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Review

A promise kept

Ustad Amjad Ali Khan and Gulzar collaborate on a quiet album in a bazaar thriving on skimpy clothes and skimpier music

Vaada
HMV
Rs 55

Ustad Amjad Ali Khan and Gulzar. Big names on this album.

Others less famous: singers Roop Kumar Rathod and Sadhana Sargam.

The orchestral arrangement by Bhavdeep Jaipurwale makes this album work. No filmy flashes, no loudness, just holding on to Indian sounds and instruments.

Amjad Ali Khan makes tunes like the music directors of old. S D Burman and Naushad, if insiders are to be believed, made the framework and let their arrangers do the rest. And they had efficient arrangers who could anticipate the sort of orchestra they wanted. One gets the feeling there was similar synergy in this team. The inlay card graciously thanks Roop Kumar Rathod for his creative inputs.

But the orchestra does not create anything strikingly new. There's no coming together of styles, as in, say, a Kathak (Trilok Gurtu) or Ab ke Sawan (Shubha Mudgal and Shantanu Moitra). The orchestra is dignified but familiar, the singing is correct and good, but not deep. A couple of tunes, especially Aiso koi, Doob rahe ho and Sara jahan have a haunting lilt.

Sara jahan by Sadhana Sargam has a raga flavour working with a pop beat, but loses its hold in the stanza.

Gulzar's deep voice is part of Roz-e-awwal, the number in which the speaker is a wanderer who finds shelter in an occasional town. The tune is unexpected in its mix of silence and oboe, and those strange lonely night sounds.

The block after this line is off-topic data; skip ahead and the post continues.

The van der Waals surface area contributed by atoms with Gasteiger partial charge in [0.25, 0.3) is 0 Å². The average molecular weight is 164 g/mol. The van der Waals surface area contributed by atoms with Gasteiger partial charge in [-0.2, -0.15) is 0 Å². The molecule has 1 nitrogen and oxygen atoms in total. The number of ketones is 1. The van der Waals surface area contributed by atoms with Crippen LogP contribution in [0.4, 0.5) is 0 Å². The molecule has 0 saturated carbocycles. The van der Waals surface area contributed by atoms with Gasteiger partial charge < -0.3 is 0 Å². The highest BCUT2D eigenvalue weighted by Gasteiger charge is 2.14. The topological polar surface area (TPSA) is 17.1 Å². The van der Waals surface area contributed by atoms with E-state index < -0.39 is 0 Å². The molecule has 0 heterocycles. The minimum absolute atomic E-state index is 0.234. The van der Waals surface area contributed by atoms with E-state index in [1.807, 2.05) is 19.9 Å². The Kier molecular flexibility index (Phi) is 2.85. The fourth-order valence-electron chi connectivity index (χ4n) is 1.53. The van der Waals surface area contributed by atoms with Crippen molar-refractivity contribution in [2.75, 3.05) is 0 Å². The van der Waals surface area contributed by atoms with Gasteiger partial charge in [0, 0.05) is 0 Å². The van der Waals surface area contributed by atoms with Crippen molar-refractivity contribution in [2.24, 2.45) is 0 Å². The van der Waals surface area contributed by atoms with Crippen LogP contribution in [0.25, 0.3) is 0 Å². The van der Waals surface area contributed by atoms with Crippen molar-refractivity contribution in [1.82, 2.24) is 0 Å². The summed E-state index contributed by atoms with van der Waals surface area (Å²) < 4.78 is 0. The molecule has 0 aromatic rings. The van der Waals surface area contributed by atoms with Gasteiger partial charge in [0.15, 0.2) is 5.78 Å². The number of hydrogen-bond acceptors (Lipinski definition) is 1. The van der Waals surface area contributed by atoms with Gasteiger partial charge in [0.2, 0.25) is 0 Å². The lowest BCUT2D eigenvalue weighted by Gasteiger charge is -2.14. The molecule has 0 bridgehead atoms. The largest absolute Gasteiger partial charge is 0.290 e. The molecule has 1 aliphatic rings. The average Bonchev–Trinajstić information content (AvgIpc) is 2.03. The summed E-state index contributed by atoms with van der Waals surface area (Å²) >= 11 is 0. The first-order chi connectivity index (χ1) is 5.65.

There is a quiet sense of inevitablity in the raga Bhatiyar-based tune of Yeh subah saans legi. The beloved's action is the very raison d'etre of everything in the lover's eyes. The interludes use the sarangi and violins in wistful phrases, and sometimes remind you of the layering style of Ilaiyaraja. In the old black and white films, the orchestra usually backed up the singer by playing the very same notes of his melody. Here the violin ensemble sometimes does that.

Aankhen mein sawan has the gentle reaching out of Hemant Kumar's Kuch dil ne kaha from Anupama. Dil ka rasiya is again by Sadhana, nothing much to the tune. One interlude is so colourful it could be re-recording music.

Chori chori by Roop Kumar opens with heavy violins and a key flute which give way to a very Indian tune tenderly chiding the false coyness of the girl.

Here too the first interlude seemed straight out of Ilaiyaraja. The second interlude interposes the sitar on Western drums. The stanza is not very memorable. Dandiya style rhythm marks the duet Har baat pe.

Roop Kumar sings with sincerety, avoiding gimmickry of any kind. An added bonus is Amjad Ali Khan playing instrumental versions of Aisa koi, Dil ka rasiya, Har baat pe, Chori chori and Roz-e-awwal.

S Suchitra Lata


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